Greece Travel Health: How to Stay Safe

You’d be unlucky to be stung by a scorpion while traveling in Greece, but it pays to be prepared. Check out our tips to stay healthy and safe.

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You can get stung, bitten, burnt, squished, smashed, and all but asphyxiated in Greece, by mosquitoes, scorpions, the sun, scooters, the sea and Athens' often terrible pollution.

Here's what to look out for on your trip to Greece.

Vaccinations for Greece

There are no required vaccinations for travel to Greece but as with most destinations, make sure your routine vaccinations are up to date.

Medical Treatment in Greece

As with most countries, the standard of medical facilities can vary depending on where you are traveling. In Greece, public hospitals are underfunded, putting a strain on nursing services and resources, which means they can be crowded and sometimes there is a poor standard of hygiene. However, in the major cities care tends to be of a high standard and you are likely to encounter English-speaking staff.

Private medical facilities are available but are expensive and payment is usually required up front. The emergency number in Greece is 112, and operators will speak English, Greek, and French. If you need an ambulance, it's best to use private medical facilities or take a taxi as response times for the public ambulance service have been reported to be lengthy and unreliable.

Pharmacies tend to be good quality in terms of service, information and medications. 

Mosquitos and Scorpions

Serious mosquito-borne illness is rare in Greece, but take some insect repellant for your comfort.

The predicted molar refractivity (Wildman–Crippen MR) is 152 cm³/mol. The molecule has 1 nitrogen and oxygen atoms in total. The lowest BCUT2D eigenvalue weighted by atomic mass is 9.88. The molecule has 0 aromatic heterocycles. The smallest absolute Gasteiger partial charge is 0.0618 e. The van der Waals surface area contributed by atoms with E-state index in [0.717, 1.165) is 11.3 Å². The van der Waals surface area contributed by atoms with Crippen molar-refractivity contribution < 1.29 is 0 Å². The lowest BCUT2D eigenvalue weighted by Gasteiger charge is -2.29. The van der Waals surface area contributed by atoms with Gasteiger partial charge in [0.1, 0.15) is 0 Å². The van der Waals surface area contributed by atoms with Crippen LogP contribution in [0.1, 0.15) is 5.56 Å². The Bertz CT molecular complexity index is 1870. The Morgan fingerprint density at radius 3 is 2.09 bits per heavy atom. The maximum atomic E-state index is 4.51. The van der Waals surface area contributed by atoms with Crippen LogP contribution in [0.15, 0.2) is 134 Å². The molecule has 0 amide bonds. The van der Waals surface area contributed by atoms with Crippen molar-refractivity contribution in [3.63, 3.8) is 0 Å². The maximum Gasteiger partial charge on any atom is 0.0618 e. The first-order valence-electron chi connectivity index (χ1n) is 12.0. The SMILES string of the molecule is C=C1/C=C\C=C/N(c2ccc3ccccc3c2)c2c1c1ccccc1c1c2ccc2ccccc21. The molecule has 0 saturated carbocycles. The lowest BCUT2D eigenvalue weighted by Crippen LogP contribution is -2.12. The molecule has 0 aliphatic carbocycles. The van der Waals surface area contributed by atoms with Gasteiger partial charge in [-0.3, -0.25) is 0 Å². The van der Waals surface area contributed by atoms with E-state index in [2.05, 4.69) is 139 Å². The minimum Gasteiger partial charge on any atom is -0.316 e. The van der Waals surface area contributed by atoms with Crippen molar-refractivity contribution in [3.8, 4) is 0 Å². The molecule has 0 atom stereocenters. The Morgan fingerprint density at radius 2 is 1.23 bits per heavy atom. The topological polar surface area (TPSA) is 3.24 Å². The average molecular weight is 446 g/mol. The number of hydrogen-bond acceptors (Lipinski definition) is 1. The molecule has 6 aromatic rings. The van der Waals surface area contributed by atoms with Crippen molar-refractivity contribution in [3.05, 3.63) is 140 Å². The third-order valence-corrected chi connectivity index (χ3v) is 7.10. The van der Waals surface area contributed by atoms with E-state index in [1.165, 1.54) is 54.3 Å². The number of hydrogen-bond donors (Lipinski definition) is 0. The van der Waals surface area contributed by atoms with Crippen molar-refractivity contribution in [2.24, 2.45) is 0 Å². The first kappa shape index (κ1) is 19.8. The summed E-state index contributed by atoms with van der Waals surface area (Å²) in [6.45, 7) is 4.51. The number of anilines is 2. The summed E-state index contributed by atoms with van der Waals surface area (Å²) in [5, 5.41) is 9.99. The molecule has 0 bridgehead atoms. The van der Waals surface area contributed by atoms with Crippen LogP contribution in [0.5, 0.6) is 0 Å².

There are scorpions throughout Greece, including Athens. The greatest danger is from accidentally turning over a rock and stepping on one, but they also come inside buildings. Always check your shoes and clothing before wearing, shake out bags, and keep them closed  in case a scorpion decides to have a snooze in your belongings.

Generally, scorpion stings are only life-threatening for those who are highly allergic. 

If you are stung by a scorpion:

  • Don't panic.
  • Wash the area gently with soap and water.
  • Put a cold compress (ice in a cloth) on the wound.
  • If you feel tingling in the extremities, or get blurry vision or rapid eye movement, or hyperactivity, go to a hospital regardless. There's no way of gauging the severity of the sting, or your reaction to it. Seek medical help, just in case.

Sun Safety in Greece

Greece gets hot in summer. Athens holds the record for the hottest temperature recorded in Europe – a stifling 118 F (48 C). If you're from somewhere with a little less sunshine, you could get sunburnt very easily.

Put on sunscreen 15 minutes before venturing outside, and re-apply every couple of hours (more often if you're swimming). Wear a hat, and drink plenty of water (sorry, ouzo doesn't count) to prevent dehydration. If possible, try to avoid activities during the hottest part of the day between 11am and 2pm.

The hot temperatures and lack of rain make Greece susceptible to wildfires which can move quickly. If one breaks out in your area get some information on what danger it may pose – ask the locals or drop into the police station.

A couple of handy tips to know about fire behavior:

  • Wildfire follows the wind direction, so if you smell smoke it could be coming in your direction.
  • Fire burns uphill regardless of wind direction, if there's a blaze in a valley below you, pay close attention to the fire's movement.

If you fear the fire could come your way, leave as early as possible.

Motor Scooter Safety in Greece

Hiring a motor scooter is a great way to get around on the islands. But dusty, narrow, winding, poorly-lit roads are not the place to learn to ride.

Inexperienced riders are often involved in accidents, and rarely wear proper protective clothing. If you do plan to hire a scooter, you will need a valid drivers license and you must wear a helmet.